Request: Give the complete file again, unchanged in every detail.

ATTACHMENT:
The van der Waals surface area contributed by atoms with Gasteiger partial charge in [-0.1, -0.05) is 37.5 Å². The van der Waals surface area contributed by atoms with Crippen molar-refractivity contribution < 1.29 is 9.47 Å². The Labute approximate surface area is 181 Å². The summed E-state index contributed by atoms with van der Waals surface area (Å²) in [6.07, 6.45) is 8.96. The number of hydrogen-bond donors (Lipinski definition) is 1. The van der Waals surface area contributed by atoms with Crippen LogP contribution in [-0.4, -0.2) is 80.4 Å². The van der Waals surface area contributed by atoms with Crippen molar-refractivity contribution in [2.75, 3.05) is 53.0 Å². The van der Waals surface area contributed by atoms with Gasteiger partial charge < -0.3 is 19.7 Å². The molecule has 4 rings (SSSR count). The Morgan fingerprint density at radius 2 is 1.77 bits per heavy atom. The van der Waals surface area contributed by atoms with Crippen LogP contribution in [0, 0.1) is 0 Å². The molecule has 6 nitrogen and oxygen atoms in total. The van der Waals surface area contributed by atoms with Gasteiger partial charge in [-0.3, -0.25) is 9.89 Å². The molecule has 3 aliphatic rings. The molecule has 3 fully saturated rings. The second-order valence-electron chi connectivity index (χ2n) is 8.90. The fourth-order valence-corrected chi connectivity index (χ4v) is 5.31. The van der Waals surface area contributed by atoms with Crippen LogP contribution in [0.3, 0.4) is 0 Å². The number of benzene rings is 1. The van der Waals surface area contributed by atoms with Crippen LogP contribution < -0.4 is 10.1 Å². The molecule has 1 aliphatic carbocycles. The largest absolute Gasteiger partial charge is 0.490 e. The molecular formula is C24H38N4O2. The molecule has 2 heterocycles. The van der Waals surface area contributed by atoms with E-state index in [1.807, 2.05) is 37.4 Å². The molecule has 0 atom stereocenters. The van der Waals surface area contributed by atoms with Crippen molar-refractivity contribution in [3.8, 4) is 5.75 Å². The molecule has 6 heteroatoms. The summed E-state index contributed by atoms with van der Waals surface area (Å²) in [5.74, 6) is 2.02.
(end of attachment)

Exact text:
The van der Waals surface area contributed by atoms with Gasteiger partial charge in [-0.1, -0.05) is 37.5 Å². The van der Waals surface area contributed by atoms with Crippen molar-refractivity contribution < 1.29 is 9.47 Å². The Labute approximate surface area is 181 Å². The summed E-state index contributed by atoms with van der Waals surface area (Å²) in [6.07, 6.45) is 8.96. The number of hydrogen-bond donors (Lipinski definition) is 1. The van der Waals surface area contributed by atoms with Crippen LogP contribution in [-0.4, -0.2) is 80.4 Å². The van der Waals surface area contributed by atoms with Crippen molar-refractivity contribution in [2.75, 3.05) is 53.0 Å². The van der Waals surface area contributed by atoms with Gasteiger partial charge < -0.3 is 19.7 Å². The molecule has 4 rings (SSSR count). The Morgan fingerprint density at radius 2 is 1.77 bits per heavy atom. The van der Waals surface area contributed by atoms with Crippen LogP contribution in [0, 0.1) is 0 Å². The molecule has 6 nitrogen and oxygen atoms in total. The van der Waals surface area contributed by atoms with Gasteiger partial charge in [-0.3, -0.25) is 9.89 Å². The molecule has 3 aliphatic rings. The molecule has 3 fully saturated rings. The second-order valence-electron chi connectivity index (χ2n) is 8.90. The fourth-order valence-corrected chi connectivity index (χ4v) is 5.31. The van der Waals surface area contributed by atoms with Crippen LogP contribution in [0.3, 0.4) is 0 Å². The number of benzene rings is 1. The van der Waals surface area contributed by atoms with Crippen LogP contribution < -0.4 is 10.1 Å². The molecule has 1 aliphatic carbocycles. The largest absolute Gasteiger partial charge is 0.490 e. The molecular formula is C24H38N4O2. The molecule has 2 heterocycles. The van der Waals surface area contributed by atoms with E-state index in [1.807, 2.05) is 37.4 Å². The molecule has 0 atom stereocenters. The van der Waals surface area contributed by atoms with Crippen molar-refractivity contribution in [3.8, 4) is 5.75 Å². The molecule has 6 heteroatoms. The summed E-state index contributed by atoms with van der Waals surface area (Å²) in [5.74, 6) is 2.02.